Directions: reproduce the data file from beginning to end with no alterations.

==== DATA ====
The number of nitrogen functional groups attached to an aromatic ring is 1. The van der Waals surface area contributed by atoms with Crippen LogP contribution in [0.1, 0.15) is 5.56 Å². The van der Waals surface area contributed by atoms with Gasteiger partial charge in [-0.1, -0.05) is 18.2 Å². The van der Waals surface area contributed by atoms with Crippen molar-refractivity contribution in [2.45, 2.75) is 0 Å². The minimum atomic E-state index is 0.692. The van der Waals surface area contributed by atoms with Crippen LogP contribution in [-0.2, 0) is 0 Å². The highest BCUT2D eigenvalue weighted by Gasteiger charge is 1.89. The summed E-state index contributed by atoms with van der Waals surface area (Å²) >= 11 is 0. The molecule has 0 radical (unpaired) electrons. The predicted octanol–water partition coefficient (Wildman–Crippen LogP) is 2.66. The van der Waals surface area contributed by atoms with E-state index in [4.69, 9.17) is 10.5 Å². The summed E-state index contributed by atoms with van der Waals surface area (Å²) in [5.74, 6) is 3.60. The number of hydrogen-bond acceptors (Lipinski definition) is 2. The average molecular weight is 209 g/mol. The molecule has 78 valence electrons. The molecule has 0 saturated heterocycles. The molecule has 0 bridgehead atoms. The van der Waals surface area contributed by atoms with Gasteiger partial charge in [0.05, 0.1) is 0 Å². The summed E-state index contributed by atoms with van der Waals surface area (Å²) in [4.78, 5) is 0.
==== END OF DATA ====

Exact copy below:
The number of nitrogen functional groups attached to an aromatic ring is 1. The van der Waals surface area contributed by atoms with Crippen LogP contribution in [0.1, 0.15) is 5.56 Å². The van der Waals surface area contributed by atoms with Gasteiger partial charge in [-0.1, -0.05) is 18.2 Å². The van der Waals surface area contributed by atoms with Crippen molar-refractivity contribution in [2.45, 2.75) is 0 Å². The minimum atomic E-state index is 0.692. The van der Waals surface area contributed by atoms with Crippen LogP contribution in [-0.2, 0) is 0 Å². The highest BCUT2D eigenvalue weighted by Gasteiger charge is 1.89. The summed E-state index contributed by atoms with van der Waals surface area (Å²) >= 11 is 0. The molecule has 0 radical (unpaired) electrons. The predicted octanol–water partition coefficient (Wildman–Crippen LogP) is 2.66. The van der Waals surface area contributed by atoms with E-state index in [4.69, 9.17) is 10.5 Å². The summed E-state index contributed by atoms with van der Waals surface area (Å²) in [5.74, 6) is 3.60. The number of hydrogen-bond acceptors (Lipinski definition) is 2. The average molecular weight is 209 g/mol. The molecule has 78 valence electrons. The molecule has 0 saturated heterocycles. The molecule has 0 bridgehead atoms. The van der Waals surface area contributed by atoms with Gasteiger partial charge in [0.05, 0.1) is 0 Å². The summed E-state index contributed by atoms with van der Waals surface area (Å²) in [4.78, 5) is 0.